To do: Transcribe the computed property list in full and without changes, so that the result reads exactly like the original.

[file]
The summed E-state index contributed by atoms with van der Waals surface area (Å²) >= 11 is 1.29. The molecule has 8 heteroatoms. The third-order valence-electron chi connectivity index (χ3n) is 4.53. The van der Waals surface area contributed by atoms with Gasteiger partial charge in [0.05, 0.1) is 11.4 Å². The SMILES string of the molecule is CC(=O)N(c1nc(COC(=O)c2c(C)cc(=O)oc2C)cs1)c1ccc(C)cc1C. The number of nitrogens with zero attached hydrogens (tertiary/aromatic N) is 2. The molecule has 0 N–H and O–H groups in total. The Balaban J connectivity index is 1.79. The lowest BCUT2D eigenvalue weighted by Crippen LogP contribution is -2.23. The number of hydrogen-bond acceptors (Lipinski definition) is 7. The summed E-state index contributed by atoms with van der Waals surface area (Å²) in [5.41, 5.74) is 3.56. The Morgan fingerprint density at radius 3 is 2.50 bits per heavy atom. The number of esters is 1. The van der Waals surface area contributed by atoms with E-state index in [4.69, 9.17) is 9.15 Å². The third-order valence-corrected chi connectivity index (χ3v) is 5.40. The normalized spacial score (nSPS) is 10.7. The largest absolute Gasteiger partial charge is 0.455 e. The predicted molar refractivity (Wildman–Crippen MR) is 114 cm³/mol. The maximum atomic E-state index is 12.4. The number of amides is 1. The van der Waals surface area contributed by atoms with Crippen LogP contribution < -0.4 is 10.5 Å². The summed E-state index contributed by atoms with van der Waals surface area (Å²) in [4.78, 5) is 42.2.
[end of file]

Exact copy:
The summed E-state index contributed by atoms with van der Waals surface area (Å²) >= 11 is 1.29. The molecule has 8 heteroatoms. The third-order valence-electron chi connectivity index (χ3n) is 4.53. The van der Waals surface area contributed by atoms with Gasteiger partial charge in [0.05, 0.1) is 11.4 Å². The SMILES string of the molecule is CC(=O)N(c1nc(COC(=O)c2c(C)cc(=O)oc2C)cs1)c1ccc(C)cc1C. The number of nitrogens with zero attached hydrogens (tertiary/aromatic N) is 2. The molecule has 0 N–H and O–H groups in total. The Balaban J connectivity index is 1.79. The lowest BCUT2D eigenvalue weighted by Crippen LogP contribution is -2.23. The number of hydrogen-bond acceptors (Lipinski definition) is 7. The summed E-state index contributed by atoms with van der Waals surface area (Å²) in [5.41, 5.74) is 3.56. The Morgan fingerprint density at radius 3 is 2.50 bits per heavy atom. The number of esters is 1. The van der Waals surface area contributed by atoms with E-state index in [4.69, 9.17) is 9.15 Å². The third-order valence-corrected chi connectivity index (χ3v) is 5.40. The normalized spacial score (nSPS) is 10.7. The largest absolute Gasteiger partial charge is 0.455 e. The predicted molar refractivity (Wildman–Crippen MR) is 114 cm³/mol. The maximum atomic E-state index is 12.4. The number of amides is 1. The van der Waals surface area contributed by atoms with Crippen LogP contribution < -0.4 is 10.5 Å². The summed E-state index contributed by atoms with van der Waals surface area (Å²) in [4.78, 5) is 42.2.